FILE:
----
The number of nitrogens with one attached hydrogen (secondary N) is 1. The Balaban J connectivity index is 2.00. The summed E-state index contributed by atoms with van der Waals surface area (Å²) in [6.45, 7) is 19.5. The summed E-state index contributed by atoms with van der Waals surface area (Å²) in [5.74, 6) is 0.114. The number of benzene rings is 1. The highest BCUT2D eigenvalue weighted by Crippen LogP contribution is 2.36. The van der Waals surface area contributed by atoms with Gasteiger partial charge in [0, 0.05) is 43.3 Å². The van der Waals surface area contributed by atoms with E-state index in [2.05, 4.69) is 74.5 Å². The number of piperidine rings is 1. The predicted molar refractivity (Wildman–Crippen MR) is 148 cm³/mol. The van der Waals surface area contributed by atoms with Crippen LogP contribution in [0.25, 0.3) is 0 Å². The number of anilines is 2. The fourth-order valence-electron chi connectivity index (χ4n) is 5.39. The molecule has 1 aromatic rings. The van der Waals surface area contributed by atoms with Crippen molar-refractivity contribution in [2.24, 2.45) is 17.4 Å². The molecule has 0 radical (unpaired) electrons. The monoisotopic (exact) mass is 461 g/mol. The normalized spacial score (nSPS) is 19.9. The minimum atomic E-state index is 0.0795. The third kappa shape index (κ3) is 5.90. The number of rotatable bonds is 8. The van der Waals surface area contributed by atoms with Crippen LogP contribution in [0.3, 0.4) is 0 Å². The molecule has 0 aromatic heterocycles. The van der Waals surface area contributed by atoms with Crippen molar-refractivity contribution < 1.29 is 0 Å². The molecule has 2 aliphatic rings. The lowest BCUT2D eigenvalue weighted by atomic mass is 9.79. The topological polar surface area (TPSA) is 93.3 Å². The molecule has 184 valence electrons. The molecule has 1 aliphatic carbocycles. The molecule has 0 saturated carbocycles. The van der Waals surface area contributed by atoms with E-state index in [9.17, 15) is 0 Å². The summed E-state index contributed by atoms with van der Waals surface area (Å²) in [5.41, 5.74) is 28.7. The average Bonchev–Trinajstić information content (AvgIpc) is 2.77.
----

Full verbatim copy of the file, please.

The number of nitrogens with one attached hydrogen (secondary N) is 1. The Balaban J connectivity index is 2.00. The summed E-state index contributed by atoms with van der Waals surface area (Å²) in [6.45, 7) is 19.5. The summed E-state index contributed by atoms with van der Waals surface area (Å²) in [5.74, 6) is 0.114. The number of benzene rings is 1. The highest BCUT2D eigenvalue weighted by Crippen LogP contribution is 2.36. The van der Waals surface area contributed by atoms with Gasteiger partial charge in [0, 0.05) is 43.3 Å². The van der Waals surface area contributed by atoms with E-state index in [2.05, 4.69) is 74.5 Å². The number of piperidine rings is 1. The predicted molar refractivity (Wildman–Crippen MR) is 148 cm³/mol. The van der Waals surface area contributed by atoms with Crippen LogP contribution in [0.25, 0.3) is 0 Å². The number of anilines is 2. The fourth-order valence-electron chi connectivity index (χ4n) is 5.39. The molecule has 1 aromatic rings. The van der Waals surface area contributed by atoms with Crippen molar-refractivity contribution in [2.24, 2.45) is 17.4 Å². The molecule has 0 radical (unpaired) electrons. The monoisotopic (exact) mass is 461 g/mol. The normalized spacial score (nSPS) is 19.9. The minimum atomic E-state index is 0.0795. The third kappa shape index (κ3) is 5.90. The number of rotatable bonds is 8. The van der Waals surface area contributed by atoms with Crippen LogP contribution in [0.3, 0.4) is 0 Å². The molecule has 0 aromatic heterocycles. The van der Waals surface area contributed by atoms with Crippen molar-refractivity contribution < 1.29 is 0 Å². The molecule has 2 aliphatic rings. The lowest BCUT2D eigenvalue weighted by atomic mass is 9.79. The topological polar surface area (TPSA) is 93.3 Å². The molecule has 184 valence electrons. The molecule has 1 aliphatic carbocycles. The molecule has 0 saturated carbocycles. The van der Waals surface area contributed by atoms with E-state index in [9.17, 15) is 0 Å². The summed E-state index contributed by atoms with van der Waals surface area (Å²) in [5.41, 5.74) is 28.7. The average Bonchev–Trinajstić information content (AvgIpc) is 2.77.